A total of 30 patients aged between 34-75 years with a diagnosis of plasma cell neoplasm (PCN) according to standard clinical and laboratory criteria over a period of 12 years were reviewed. These consisted of 20 males (66.7%) and 10 females (33.3%) with a male-to-female ratio of 2:1. The 30 patients of MM variants were identified out of a total of 395 haematological malignancies from the Oncology clinic attendance including autopsy findings within the study period. This gave an incidence of 7.6% of all the haematological cancers. MM constituted the major subtype number of patients (70%), followed by solitary plasmacytoma (16.7%) and extramedullary plasmacytoma (6.7%). Plasma cell leukaemia and Smoldering myeloma comprised 3.3% each (Table-I). All but the two of the 30 residents with myeloma diagnosed between 1992 and 2004 were recognized antemortem. None was known to have a previous monoclonal gammopathy of undetermined significance (MGUS) because tests were not done on them before they transformed to MM. The overall median age at presentation was 54 years with 13.3% of all MM patients less than 40 years. Table-II shows the clinical aspects at diagnosis. The main presenting symptoms were bone pain (73.3%) and anaemic symptoms (weakness and fatigue) (73.3%). Presence of fever was recorded in 26.7% of the patients while paralysis, weight loss and other symptoms were recorded in 20% each. The least presentation was mucosal bleeding in only four patients (13.3%). Pathological fractures (46.7%) and pallor (40%) formed the commonest physical findings. Baseline characteristics of study patients revealed that PS as assessed according to the ECOG scale that 93.3% of the patients were within the worst scale (2-4). The DS clinical staging system showed that 20 patients (66.7%) presented in the advanced stage III with 13.3% presenting with renal pathology while 10 patients (33.3%) presented in stage II.

The blood findings at the time of diagnosis are shown in Table-III. Majority of the patients (66.7%) presented with severe anaemia with haemoglobin level less than the mean of 7.6g/dl and 93.3% of the patients less than 10g/dl. Presence of an adequate number of leucocytes and platelet counts within the normal limits was recorded, as granulocytopenia and thrombocytopenia are rare. The ESR was markedly elevated (>100mm/hr) in 73.3% of cases. Increased plasma cells (>30%) with abnormal morphology of flaming/mott myeloma cells in the bone marrow were seen in 73.3% of cases.

The serum protein immunoelectrophoretic pattern showed M-band in 53.3% with IgG, 20% IgA, 3.3% IgD, 13.3% Light chain (two kappa and 2 lambda type) while 10% of the cases were nonsecretory. Of note is that Bence Jones protein (BJP) and raised immunoglobulin were found mainly in the cases of MM. Renal function impairment (serum creatinine >1.3mg/dl) was observed only in 26.7% of cases. Remarkable serum calcium levels (>3.0mmol/l) were found in 6.7% of cases. High peak of abnormal globulin (>40g/l) was found in 33.3% of cases while marked hypoalbuminaemia (<30.0g/l) was also found in 33.3% of cases. The haematological and biochemical indices estimated by the one-way analysis of variance (ANOVA) for association was found to be statistically significant; P<0.0001 and P= 0.0193 respectively.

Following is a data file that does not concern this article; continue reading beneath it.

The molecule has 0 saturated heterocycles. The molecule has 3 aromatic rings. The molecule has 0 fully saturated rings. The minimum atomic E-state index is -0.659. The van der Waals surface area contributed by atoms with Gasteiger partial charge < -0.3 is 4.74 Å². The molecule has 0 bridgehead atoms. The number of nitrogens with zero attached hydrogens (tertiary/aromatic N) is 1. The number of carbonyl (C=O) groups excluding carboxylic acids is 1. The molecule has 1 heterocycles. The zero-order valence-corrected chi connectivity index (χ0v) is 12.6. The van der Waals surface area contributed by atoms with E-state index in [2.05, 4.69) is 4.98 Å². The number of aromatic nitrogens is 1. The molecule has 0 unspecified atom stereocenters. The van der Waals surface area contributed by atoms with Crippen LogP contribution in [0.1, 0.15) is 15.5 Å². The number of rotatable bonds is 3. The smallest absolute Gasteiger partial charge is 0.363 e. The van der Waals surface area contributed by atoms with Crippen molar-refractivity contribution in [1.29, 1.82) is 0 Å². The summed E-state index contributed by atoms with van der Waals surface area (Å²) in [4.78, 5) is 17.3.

Therapy and survival: The most commonly used chemotherapeutic regimen were MP (melphalan 10mg/m2 po Days 1-4 and prednisolone 1mg/kg/day po Days 1-4) for the elderly patients while VAD (Vincristine 0.4mg/day iv Days 1-4, Doxorubicin 10mg/m2/d iv Days 1-4 and 4-day pulses of high dose Dexamethasone 40mg/d) was used for the younger patients providing control of symptoms and/or tumor mass reduction. The median period of survival was three months (P<0.0001). Eight patients were seen up to six months and only six patients beyond one year while the remaining patients either died before three months or were lost to follow-up or voluntary cessation of clinic attendance. At two month of diagnosis, 53.3% of the patients had died from the disease related complications and were unable to purchase their cytotoxic drugs due to financial constraints. Overall survival (OS) was estimated to be only 33.3% at 12 months and 13.3% at 24 months.


Multiple myeloma (MM) B cell malignancies of plasma cells with controversy about the origin of the plasma cells still remains incurable. Advances in high-dose chemotherapy and stem cell transplantation have improved overall survival and event-free disease, but relapses are inevitable.5 Therapeutic novel agents are therefore being considered with a focus on immunomodulatory drugs, proteasome inhibitors and arsenic compounds.5

MM accounted for approximately 7.6% of all haematological malignancies which is quite close to the 10% recorded in United States and is regarded as the second most frequently occurring haematological malignancy.3 The higher incidence in some other geographic regions probably reflects the better and earlier detection of the disease. MM, which is the proto type of monoclonal malignant proliferation of plasma cells was the most frequent (70%). This was similar to the study in Ile-Ife, another major center in the South-Western rain forest area of Nigeria.9 Other studies in the diaspora10 have reported similar findings with the average specific incidence rates increasing sharply with age, independent of gender or race with a slightly lower rate being reported in UK, Eastern Europe, South America, India and Japan.11